I LOVE the idea of taking part in a blogfest (even if I only found out about it twenty-four hours in advance). I also LOVE writing about a wide range of topics. But writing about an object–and a most cherished one at that–well at first, that just seemed wrong.

I have previously written about some of the people in my life whom I deeply cherish (A Love Letter, Dear Son and Thanks, Mom). I have even written about our adored dog, Cody. How could any material object that I own inspire such passion?

To help with this endeavour, I imagined our house burning. What would I run to save? Most items that we own are replaceable. What wasn’t?

By engaging in this basic exercise, the task was now so simple. I instantly knew what I would rush to save: the guardians of my memories.

Memories become our life stories and our legacy. They define us and give our lives meaning and purpose (source). My memories remind me of my roots, ground me and inspire hope. They are not simply nostalgia or longing for the past – they are, as scientists have now discovered, a bridge to the future. The same brain processes that we use to remember the past are also the same processes that we use to imagine the future. When our ability to remember the past is compromised, so is our ability to envision different outcomes (source).

Through my material object (in this case, a collection of objects), I am quickly transported back to beloved people and places.  Sadly, many of these people and places I can no longer access in any other way.

This most treasured possession, that is so priceless to me, is of little value to others outside of my immediate family. It will not be recognized as having artistic merit. What is this magic portal that is both old and new, faded and glossy?

My collection of personal photographs.

Thank you to the initiators of Cherished Blogfest for providing the platform, and the inspiration, for this post. Thank you also to my family for taking an abundance of photographs, and for passing on this trait (as well as family photo albums) to me!



Dear Son: Reflections on your Graduation

Twenty-four years ago, as you stood to receive your kindergarten graduation diploma, I wept. Everything was new. All hopes and dreams were possible. You were forging out into the world with your own unique set of passions and talents. My heart burst with love, admiration and pride.

Since that time, I have witnessed you in millions upon millions of snapshots in time.  As a student, you often had an alternative answer, a different method, a creative solution. As an aspiring athlete, countless times you shouted “watch me” or “time me again” as you raced around our complex at your fastest speed.

I have watched in awe as you have grown to embody kindness, compassion, non-judgement, patience, balance, determination and resilience.

Nothing has made me feel more helpless than seeing the bumps you hit along the road. And nothing, absolutely nothing has made my spirits soar more than witnessing your joy for life and your successes.

You are a now a geographer focused on urban, cultural and environmental issues. You are passionate about our world environment, democracy, internationalism, fairness and human rights.

You are not only a researcher and an academic, you are an athlete who competed for Canada in the Men’s 50K Racewalk in the Pan Am Games last summer. You have now turned that talent and passion into long distance running. You speak two languages and are an extensive traveler. You are also a die-hard fan of alternative music that I do not understand.

Readers that don’t know you will dismiss the above as simply a mother’s rose-coloured perspective. Those that do know you will be aware that these mere words have not done you justice.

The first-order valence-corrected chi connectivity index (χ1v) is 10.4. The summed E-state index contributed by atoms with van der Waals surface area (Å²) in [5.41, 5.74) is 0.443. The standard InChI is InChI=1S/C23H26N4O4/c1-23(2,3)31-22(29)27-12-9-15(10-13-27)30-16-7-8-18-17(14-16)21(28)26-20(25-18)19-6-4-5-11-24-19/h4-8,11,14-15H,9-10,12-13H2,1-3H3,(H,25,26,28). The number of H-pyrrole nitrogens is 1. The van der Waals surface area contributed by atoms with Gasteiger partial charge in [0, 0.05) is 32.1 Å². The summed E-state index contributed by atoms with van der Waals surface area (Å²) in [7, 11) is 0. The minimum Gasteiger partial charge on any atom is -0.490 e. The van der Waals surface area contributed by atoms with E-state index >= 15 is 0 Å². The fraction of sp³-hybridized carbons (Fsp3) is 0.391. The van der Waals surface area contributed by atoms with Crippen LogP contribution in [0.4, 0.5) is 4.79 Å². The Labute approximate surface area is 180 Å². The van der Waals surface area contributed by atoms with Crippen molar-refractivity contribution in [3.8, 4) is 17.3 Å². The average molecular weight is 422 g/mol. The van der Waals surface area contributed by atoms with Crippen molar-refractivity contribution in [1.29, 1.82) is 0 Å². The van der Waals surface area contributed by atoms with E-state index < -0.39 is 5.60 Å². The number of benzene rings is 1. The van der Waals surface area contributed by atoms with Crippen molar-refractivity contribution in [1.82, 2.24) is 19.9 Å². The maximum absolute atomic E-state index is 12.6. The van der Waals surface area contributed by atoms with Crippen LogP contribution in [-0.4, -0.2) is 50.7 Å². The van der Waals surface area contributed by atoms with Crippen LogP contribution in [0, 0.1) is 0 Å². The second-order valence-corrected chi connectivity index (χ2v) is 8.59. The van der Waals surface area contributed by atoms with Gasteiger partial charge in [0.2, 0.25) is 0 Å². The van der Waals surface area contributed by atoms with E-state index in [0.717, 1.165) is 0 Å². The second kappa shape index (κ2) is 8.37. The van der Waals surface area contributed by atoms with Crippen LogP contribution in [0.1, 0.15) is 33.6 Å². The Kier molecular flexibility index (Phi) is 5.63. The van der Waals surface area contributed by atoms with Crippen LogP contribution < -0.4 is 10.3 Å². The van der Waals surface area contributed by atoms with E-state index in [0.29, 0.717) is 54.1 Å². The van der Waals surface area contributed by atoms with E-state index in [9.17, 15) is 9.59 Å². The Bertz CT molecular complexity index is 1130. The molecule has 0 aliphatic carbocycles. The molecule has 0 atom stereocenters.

Today, as you stand to receive your Doctor of Philosophy diploma, I weep. Everything is new. All hopes and dreams are possible. You are forging out into the world with your own unique set of passions and talents. My heart bursts with love, admiration and pride.




Retirement: Everyday Is Saturday–Or Is It?

My husband started it! Early in our retirement, he threw down the gauntlet and wanted us to preserve defined weekends. I pouted…just a little bit…okay, a lot! For years I had been totally sold on the concept that during retirement every day would be Saturday (or Sunday). To me, it was now like saying there should be no Santa or no Tooth Fairy! Why wouldn’t we want every day to be Saturday?

During the first two months of our retirement, we were fully immersed in intense house renovations (insane, I know – but it was cathartic and served as a great transition from work). At Richard’s lead, we did the renovations on Monday to Friday and took the weekends ‘off’.

With the renovations behind us, we have continued that schedule. As best as we can, we now try to make the weekends special and confine more mundane tasks and our ‘to do lists’ to the weekdays. In this way, we not only have defined weekends, we also have a weekly escape from household chores and other drudgery.

My husband just may have been on to something. In a study on ‘the weekend effect’, led by Richard Ryan at The University of Rochester, (January 2010) researchers tracked the mental moods and physical symptoms of working adults during both weekdays and weekends. Not surprisingly, participants indicated being happier during the weekend with less physical complaints.  “Weekends were associated with elevated feelings of freedom and closeness — participants said they were more often involved in activities of their own choosing and spending time with close friends and family members. People also felt more competent during the weekend than they did at work” (source). Even those who worked on weekends reported feeling happier on Saturday and Sunday. For this latter group, researchers suggested that it was probably because “cool events tend to happen on the weekend.” They also proposed that there was a likely social contagion effect, i.e. when other people are happy around you, you become happier yourself (source).

Live Science (February 2008) reported on another interesting study that found that weekdays often bring heavier rain than weekends. “Summertime storms in the southeastern United States shed more rainfall midweek than on weekends….The cause could be the air pollution created by the daily grind—traffic and business operations….The clearest day of the week was Saturday, with nearly twice the rainfall on the wettest day, Tuesday afternoon (source).

Could the ‘weekend effect’ also apply to retirees? Ryan’s study did not look at non-working adults, or at adults over the age of 62. However, it makes sense that special Saturday/Sunday events, weekend visits with working friends/family members, social-contagion, less rain, as well as old habits dying hard, could have a positive impact on a retiree’s weekend.